My next attempt to overcome the limit was to automate account creation. The script would register with a random number and details and then would try to guess 4 digit verification code. This approach partially failed since after 3 incorrect tries server invalidates the sent code. The script required almost an hour to hit a correct verification code. And taking into consideration the number of mobile numbers I had to check, also the limit per day I decided to stop there. Overall my script is very inefficient, spending most of the time trying to guess a verification code. It seems some curious individuals already bothered the app's servers and developers had to increase their security. To be honest I was not expecting such complexity from them.
The original goal wasn't accomplished, but for me the result was acceptable. I answered my question and the process of my investigation seems interesting to me. Around 19:00 organizer approached me asking if I want to present my project today. I was surprised by this offer and he explained since there are only two participants (me and a 10th-grade student) we can already present today. I accepted the offer and explained my script and work with one of the organizers. His questions were mostly out of context. And at the end of my presentation, he gave me a sticky note with his Gmail address on it. I had to send my script to him. I agreed and left the event.
After getting some rest at home, I sent my script and contacted him via phone to verify delivery. He replied to send my script again on his working email. Okay, easy, done. I got another message asking me to send a description of the script and what it is supposed to do. At that moment I knew he hasn't even opened it. Otherwise, he would saw comments and descriptions I wrote in a script file in English. I translated my comments word by word on Georgian and sent it as a description. Finally, I got a message: "All good. I will contact you tomorrow after 13:00.". Nice! Time to watch some TV show.
On the second day, no one contacted me. I was already feeling what's going to happen but still went to the Uni to see it myself. All organizers were in a hall waiting for someone. I asked if the ceremony is at 15:00 and one of them agreed. A few seconds later someone starts explaining to me that after checking my project they made a conclusion my project is out of cyber theme and so I am expelled. And that's why they haven't messaged me. I felt aggression immediately. I asked what does it mean the cyber theme is not fulfilled. In answer received some mumbling about not having an original idea. I pointed to yesterday's presentation author and asked if script changing owner and permission is okay in their understanding of Cyber Theme, why my work isn't? The Bash script author honestly admitted that he never saw my script yet. The guy I discussed with before suggested getting on the computer and review my project again. Everything was clear for me at this point so I rejected the offer saying if they haven't checked my script already, now I don't need their 'professional opinion' on my work. Finally, he admitted that since they received a project only from me, the hackathon is declared as canceled. The explanation in my head said that they wanted to get prizes themselves or save them for the next event. I left. On my way out I met a 10th-grade student going to a ceremonial.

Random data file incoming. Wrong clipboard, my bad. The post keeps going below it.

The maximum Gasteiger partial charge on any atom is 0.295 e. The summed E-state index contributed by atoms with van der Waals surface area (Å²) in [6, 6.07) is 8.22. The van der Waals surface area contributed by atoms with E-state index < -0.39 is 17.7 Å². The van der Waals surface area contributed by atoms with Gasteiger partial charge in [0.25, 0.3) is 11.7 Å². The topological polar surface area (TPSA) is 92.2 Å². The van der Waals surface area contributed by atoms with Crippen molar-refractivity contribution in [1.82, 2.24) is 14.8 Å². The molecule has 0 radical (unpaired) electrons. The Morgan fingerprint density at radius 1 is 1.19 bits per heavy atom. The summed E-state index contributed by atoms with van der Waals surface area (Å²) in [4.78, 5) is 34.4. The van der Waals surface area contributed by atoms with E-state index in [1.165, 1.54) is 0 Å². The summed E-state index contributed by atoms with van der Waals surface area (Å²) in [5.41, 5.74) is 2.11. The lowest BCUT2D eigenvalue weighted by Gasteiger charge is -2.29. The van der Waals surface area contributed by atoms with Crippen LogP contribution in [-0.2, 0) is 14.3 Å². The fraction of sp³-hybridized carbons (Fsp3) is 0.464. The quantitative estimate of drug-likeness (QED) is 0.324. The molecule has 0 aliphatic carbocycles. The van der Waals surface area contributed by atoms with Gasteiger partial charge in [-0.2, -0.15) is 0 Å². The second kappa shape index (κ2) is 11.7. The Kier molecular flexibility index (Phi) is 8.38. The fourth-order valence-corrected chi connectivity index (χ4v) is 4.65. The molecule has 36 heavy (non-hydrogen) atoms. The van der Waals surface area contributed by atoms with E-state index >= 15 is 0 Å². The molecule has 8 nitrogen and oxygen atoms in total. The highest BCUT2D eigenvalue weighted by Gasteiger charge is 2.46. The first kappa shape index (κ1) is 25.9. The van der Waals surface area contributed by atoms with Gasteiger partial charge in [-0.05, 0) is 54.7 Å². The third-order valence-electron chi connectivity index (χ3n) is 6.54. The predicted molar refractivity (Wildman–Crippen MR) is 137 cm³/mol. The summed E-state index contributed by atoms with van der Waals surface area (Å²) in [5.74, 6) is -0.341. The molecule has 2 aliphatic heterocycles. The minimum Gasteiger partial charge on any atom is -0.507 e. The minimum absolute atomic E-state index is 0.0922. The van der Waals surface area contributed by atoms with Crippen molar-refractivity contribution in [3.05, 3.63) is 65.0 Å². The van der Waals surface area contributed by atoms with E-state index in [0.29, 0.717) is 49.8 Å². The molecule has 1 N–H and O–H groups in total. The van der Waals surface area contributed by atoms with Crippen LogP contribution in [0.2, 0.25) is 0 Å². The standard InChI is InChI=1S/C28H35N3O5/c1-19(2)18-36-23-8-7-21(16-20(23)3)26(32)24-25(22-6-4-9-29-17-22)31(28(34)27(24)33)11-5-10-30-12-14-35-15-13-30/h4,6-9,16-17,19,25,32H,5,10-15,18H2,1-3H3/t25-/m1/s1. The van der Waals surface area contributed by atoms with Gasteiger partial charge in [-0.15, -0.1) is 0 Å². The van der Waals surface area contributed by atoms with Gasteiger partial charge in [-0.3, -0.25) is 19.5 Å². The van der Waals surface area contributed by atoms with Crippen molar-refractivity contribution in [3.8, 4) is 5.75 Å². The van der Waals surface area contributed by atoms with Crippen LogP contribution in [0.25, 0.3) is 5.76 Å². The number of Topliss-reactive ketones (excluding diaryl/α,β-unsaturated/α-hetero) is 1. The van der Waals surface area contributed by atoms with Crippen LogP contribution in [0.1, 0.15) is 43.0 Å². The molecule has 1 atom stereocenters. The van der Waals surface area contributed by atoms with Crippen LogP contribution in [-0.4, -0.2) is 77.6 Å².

I got very angry. Never have met such unprofessional organizers before.
P.S During the preparation of this blog post, I was searching for the event poster to use it as a thumbnail. Accidentally I found two interesting pictures, showing winners of the canceled hackathon. Rest of the decisions I leave up to you.
Below you can see a 10th-grade student who never sent a project. He won either a voucher or a free course. Unfortunately, it's unclear due to image quality. I failed to find description text anywhere online.
And this guy is the winner of first place and a laptop. I never saw him at the event and my attempts to find any information online about him have failed.
P.S.S Save your time and emotions, avoid any event organized by people portrayed in these pictures. They don't care about participants or projects at all. What matters to them is their name and giving prizes to their relatives or friends.